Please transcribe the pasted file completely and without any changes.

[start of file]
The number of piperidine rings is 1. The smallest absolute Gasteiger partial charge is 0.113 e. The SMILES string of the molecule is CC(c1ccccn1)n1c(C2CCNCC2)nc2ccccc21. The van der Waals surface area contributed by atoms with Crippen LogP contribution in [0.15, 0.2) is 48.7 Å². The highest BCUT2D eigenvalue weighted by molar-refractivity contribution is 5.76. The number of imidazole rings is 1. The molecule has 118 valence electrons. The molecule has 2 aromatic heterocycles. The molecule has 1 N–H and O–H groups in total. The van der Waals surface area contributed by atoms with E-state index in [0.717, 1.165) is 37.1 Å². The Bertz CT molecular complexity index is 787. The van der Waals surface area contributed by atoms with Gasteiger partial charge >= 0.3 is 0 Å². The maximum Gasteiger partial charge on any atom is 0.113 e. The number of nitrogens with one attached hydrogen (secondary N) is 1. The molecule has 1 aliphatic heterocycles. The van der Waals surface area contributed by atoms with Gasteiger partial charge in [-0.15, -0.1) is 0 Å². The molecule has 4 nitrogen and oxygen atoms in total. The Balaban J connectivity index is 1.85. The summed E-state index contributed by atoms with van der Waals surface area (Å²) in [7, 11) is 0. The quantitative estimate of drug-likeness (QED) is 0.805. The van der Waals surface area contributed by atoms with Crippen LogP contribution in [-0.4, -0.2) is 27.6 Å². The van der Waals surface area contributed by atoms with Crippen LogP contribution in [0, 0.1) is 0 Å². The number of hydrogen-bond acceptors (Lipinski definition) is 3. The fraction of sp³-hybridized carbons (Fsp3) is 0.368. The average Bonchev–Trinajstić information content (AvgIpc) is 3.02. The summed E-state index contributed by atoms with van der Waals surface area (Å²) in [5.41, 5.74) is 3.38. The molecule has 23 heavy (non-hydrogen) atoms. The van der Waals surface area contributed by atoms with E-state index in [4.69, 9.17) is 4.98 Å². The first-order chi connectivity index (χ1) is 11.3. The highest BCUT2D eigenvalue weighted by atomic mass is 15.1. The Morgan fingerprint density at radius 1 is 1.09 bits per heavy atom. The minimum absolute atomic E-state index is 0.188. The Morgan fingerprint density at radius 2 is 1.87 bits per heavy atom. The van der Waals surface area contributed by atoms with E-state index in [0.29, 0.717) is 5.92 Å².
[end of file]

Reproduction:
The number of piperidine rings is 1. The smallest absolute Gasteiger partial charge is 0.113 e. The SMILES string of the molecule is CC(c1ccccn1)n1c(C2CCNCC2)nc2ccccc21. The van der Waals surface area contributed by atoms with Crippen LogP contribution in [0.15, 0.2) is 48.7 Å². The highest BCUT2D eigenvalue weighted by molar-refractivity contribution is 5.76. The number of imidazole rings is 1. The molecule has 118 valence electrons. The molecule has 2 aromatic heterocycles. The molecule has 1 N–H and O–H groups in total. The van der Waals surface area contributed by atoms with E-state index in [0.717, 1.165) is 37.1 Å². The Bertz CT molecular complexity index is 787. The van der Waals surface area contributed by atoms with Gasteiger partial charge >= 0.3 is 0 Å². The maximum Gasteiger partial charge on any atom is 0.113 e. The number of nitrogens with one attached hydrogen (secondary N) is 1. The molecule has 1 aliphatic heterocycles. The van der Waals surface area contributed by atoms with Gasteiger partial charge in [-0.15, -0.1) is 0 Å². The molecule has 4 nitrogen and oxygen atoms in total. The Balaban J connectivity index is 1.85. The summed E-state index contributed by atoms with van der Waals surface area (Å²) in [7, 11) is 0. The quantitative estimate of drug-likeness (QED) is 0.805. The van der Waals surface area contributed by atoms with Crippen LogP contribution in [-0.4, -0.2) is 27.6 Å². The van der Waals surface area contributed by atoms with Crippen LogP contribution in [0, 0.1) is 0 Å². The number of hydrogen-bond acceptors (Lipinski definition) is 3. The fraction of sp³-hybridized carbons (Fsp3) is 0.368. The average Bonchev–Trinajstić information content (AvgIpc) is 3.02. The summed E-state index contributed by atoms with van der Waals surface area (Å²) in [5.41, 5.74) is 3.38. The molecule has 23 heavy (non-hydrogen) atoms. The van der Waals surface area contributed by atoms with E-state index in [4.69, 9.17) is 4.98 Å². The first-order chi connectivity index (χ1) is 11.3. The highest BCUT2D eigenvalue weighted by atomic mass is 15.1. The Morgan fingerprint density at radius 1 is 1.09 bits per heavy atom. The minimum absolute atomic E-state index is 0.188. The Morgan fingerprint density at radius 2 is 1.87 bits per heavy atom. The van der Waals surface area contributed by atoms with E-state index in [0.29, 0.717) is 5.92 Å².